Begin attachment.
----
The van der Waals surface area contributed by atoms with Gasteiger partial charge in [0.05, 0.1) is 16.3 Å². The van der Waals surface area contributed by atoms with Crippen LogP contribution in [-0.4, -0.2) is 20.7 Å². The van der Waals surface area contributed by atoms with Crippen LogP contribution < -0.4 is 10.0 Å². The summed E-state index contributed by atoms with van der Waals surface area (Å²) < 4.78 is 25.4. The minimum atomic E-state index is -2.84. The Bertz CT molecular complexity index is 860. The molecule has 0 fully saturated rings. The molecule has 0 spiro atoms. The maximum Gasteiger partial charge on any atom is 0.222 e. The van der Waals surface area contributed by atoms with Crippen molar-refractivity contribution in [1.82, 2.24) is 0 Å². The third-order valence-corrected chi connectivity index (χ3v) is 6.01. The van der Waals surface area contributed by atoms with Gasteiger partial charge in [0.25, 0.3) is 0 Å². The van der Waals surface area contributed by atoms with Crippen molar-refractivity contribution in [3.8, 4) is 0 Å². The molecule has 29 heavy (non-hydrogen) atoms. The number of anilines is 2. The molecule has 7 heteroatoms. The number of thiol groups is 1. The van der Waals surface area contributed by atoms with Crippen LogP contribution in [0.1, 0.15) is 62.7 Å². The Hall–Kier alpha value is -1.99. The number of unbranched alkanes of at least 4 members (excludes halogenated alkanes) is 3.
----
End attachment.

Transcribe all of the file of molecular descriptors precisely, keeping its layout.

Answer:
The van der Waals surface area contributed by atoms with Gasteiger partial charge in [0.05, 0.1) is 16.3 Å². The van der Waals surface area contributed by atoms with Crippen LogP contribution in [-0.4, -0.2) is 20.7 Å². The van der Waals surface area contributed by atoms with Crippen LogP contribution < -0.4 is 10.0 Å². The summed E-state index contributed by atoms with van der Waals surface area (Å²) < 4.78 is 25.4. The minimum atomic E-state index is -2.84. The Bertz CT molecular complexity index is 860. The molecule has 0 fully saturated rings. The molecule has 0 spiro atoms. The maximum Gasteiger partial charge on any atom is 0.222 e. The van der Waals surface area contributed by atoms with Crippen molar-refractivity contribution in [1.82, 2.24) is 0 Å². The third-order valence-corrected chi connectivity index (χ3v) is 6.01. The van der Waals surface area contributed by atoms with Gasteiger partial charge in [0.25, 0.3) is 0 Å². The van der Waals surface area contributed by atoms with Crippen molar-refractivity contribution in [3.8, 4) is 0 Å². The molecule has 29 heavy (non-hydrogen) atoms. The number of anilines is 2. The molecule has 7 heteroatoms. The number of thiol groups is 1. The van der Waals surface area contributed by atoms with Crippen LogP contribution in [0.1, 0.15) is 62.7 Å². The Hall–Kier alpha value is -1.99. The number of unbranched alkanes of at least 4 members (excludes halogenated alkanes) is 3.